16 septiembre: Barbacoa and Hollandaise Sauce
Our link to Mexican Independence Day, September 16, is illustrated by this map that I’ve used in a previous blog. This land used to be called Mexico so we celebrate our past.
But it also used to be called Spain.
It used to be called France.
Before our European ancestors arrived it was Caddo, Karankawa, Tonkawa and others. Which brings me to the realization that: I embrace ALL of my past in order to go beyond “feeding” and truly enjoy “dining.”
Two examples of this are 1) Barbacoa at Houston’s “Tierra Caliente” and 2) Hollandaise Sauce at Houston’s “Danton’s.”
Barbacoa is Barbecue. Andrew Warnes, University of Leeds, cites the first European mention of the native word, “barbeque,” in Christopher Columbus’ journal in 1492 as he observed natives roasting iguanas and fish in the Caribbean. (1) Later the Spanish in Mexico called it barbacoa.
Tierra Caliente serves Mexican barbacoa tacos. Mexican “barbacoa” is beef. It has a long history in this region. It can be cooked underground (cabeza de pozo–barbacoa de cabeza) or, as the chef, María Samano, does, on the stove with seasonings that include garlic and. I promised her I would not talk out of school so you’ll have to ask her for her delicious recipe.
María Samano and her husband, Vicente, moved to the Alabama Ice House location a little over a year ago. Their recipes do not vary from the traditional and that is why you will find that all of the flavors harmonize beautifully. When you bite one of these tacos, you are in the land of Mexico, Tonkawa and now Texas, with all of its traditions and spice combinations.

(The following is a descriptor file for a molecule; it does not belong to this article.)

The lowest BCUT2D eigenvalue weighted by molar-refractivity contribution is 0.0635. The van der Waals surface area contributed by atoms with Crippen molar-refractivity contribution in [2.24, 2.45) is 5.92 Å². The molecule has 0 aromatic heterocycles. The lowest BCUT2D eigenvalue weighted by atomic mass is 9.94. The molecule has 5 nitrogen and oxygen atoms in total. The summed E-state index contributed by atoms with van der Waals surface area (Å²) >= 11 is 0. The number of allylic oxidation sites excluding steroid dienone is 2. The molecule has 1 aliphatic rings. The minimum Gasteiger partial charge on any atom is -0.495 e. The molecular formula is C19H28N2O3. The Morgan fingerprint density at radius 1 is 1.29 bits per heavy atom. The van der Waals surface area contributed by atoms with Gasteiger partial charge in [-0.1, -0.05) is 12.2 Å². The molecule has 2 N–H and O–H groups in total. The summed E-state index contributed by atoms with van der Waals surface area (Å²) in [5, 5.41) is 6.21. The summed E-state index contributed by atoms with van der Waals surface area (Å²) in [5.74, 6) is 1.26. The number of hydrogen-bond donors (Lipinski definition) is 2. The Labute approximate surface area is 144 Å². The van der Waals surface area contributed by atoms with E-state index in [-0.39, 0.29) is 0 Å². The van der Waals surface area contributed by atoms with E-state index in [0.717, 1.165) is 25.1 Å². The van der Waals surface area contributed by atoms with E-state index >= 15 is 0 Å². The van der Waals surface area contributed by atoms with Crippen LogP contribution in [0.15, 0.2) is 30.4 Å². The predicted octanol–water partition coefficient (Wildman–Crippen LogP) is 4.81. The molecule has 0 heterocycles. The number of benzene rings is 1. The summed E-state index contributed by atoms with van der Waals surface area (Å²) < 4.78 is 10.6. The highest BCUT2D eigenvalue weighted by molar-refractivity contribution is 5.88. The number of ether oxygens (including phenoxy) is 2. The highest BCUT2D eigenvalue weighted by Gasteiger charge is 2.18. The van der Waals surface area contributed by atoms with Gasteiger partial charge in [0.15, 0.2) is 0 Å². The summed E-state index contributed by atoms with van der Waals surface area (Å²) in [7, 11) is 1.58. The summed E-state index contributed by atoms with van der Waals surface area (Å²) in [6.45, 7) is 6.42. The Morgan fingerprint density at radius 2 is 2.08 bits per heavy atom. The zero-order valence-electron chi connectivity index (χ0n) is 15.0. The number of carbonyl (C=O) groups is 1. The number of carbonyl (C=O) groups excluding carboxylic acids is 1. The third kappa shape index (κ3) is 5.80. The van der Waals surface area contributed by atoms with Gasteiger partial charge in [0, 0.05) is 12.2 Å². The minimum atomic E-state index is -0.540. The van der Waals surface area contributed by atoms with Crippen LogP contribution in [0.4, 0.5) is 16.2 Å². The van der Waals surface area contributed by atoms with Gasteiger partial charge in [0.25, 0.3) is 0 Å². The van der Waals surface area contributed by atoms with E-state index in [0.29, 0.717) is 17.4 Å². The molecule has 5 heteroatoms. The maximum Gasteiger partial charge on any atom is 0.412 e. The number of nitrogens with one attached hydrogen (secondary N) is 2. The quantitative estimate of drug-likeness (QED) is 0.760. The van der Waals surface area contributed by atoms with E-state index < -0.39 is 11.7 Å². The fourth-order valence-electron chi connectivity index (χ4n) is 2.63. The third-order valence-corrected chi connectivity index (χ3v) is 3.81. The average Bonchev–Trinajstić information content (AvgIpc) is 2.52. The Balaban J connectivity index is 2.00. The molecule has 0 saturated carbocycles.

This is very different from taco combinations that simply “juxtapose” ingredients inside a tortilla. Tierra Caliente recipes harmonize. No clashing juxtapositions here. In order to accomplish this you have to know your past, both written and oral stories, and taste it. It makes for a fuller dining experience.
The little truck is on 1919 West Alabama. Perfect for 16 de septiembre. I loved it.
The second example is one of the Five Mother Sauces of Auguste Escoffier. Chef Danton Nix here in Houston makes an exquisite Hollandaise. To do this he has the right blend of egg yolks, butter, lemon and seasonings. The emulsion is whisked together so well that the mouth-feel is sooooo velvety. OK, I’ll stop drooling. .. And he adds a twist that is his very own, a type of red chile!
Escoffier included Hollandaise as one of the mother sauces in early 1900’s basing his work on that of another French culinary giant, Antoine Careme (1800’s). A mother sauce is one to which you can add other ingredients and create derivative sauces. The derivative that Danton has created keeps the full French flavor of butter, eggs, subtle lemon and then he adds from this land: powdered red chile. The type of chile? Hope he’ll tell me next time, but it is definitely not Chipotle. I don’t mean the paprika some sprinkle on top to color it, no. The chile is part of the Louisiana twist he gives to the entire taste pleasure. As in Tierra Caliente, it is a beautiful harmony.
Danton, pictured on the right, explained to me that he is a self-taught chef, that he loves the Gulf coast food he cooks. We are lucky in Houston that he has a strong understanding and respect for French tradition and of course Cajun because this gives him the ability to create something new, local and derivative of our past.
Yup, as I said above, embrace ALL of our past in order to truly enjoy fine “dining.” Happy September 16th!
(1) Warnes, Andrew. (2008). Savage barbecue: race, culture and the invention of america’s first food. The University of Georgia Press, Athens, Georgia.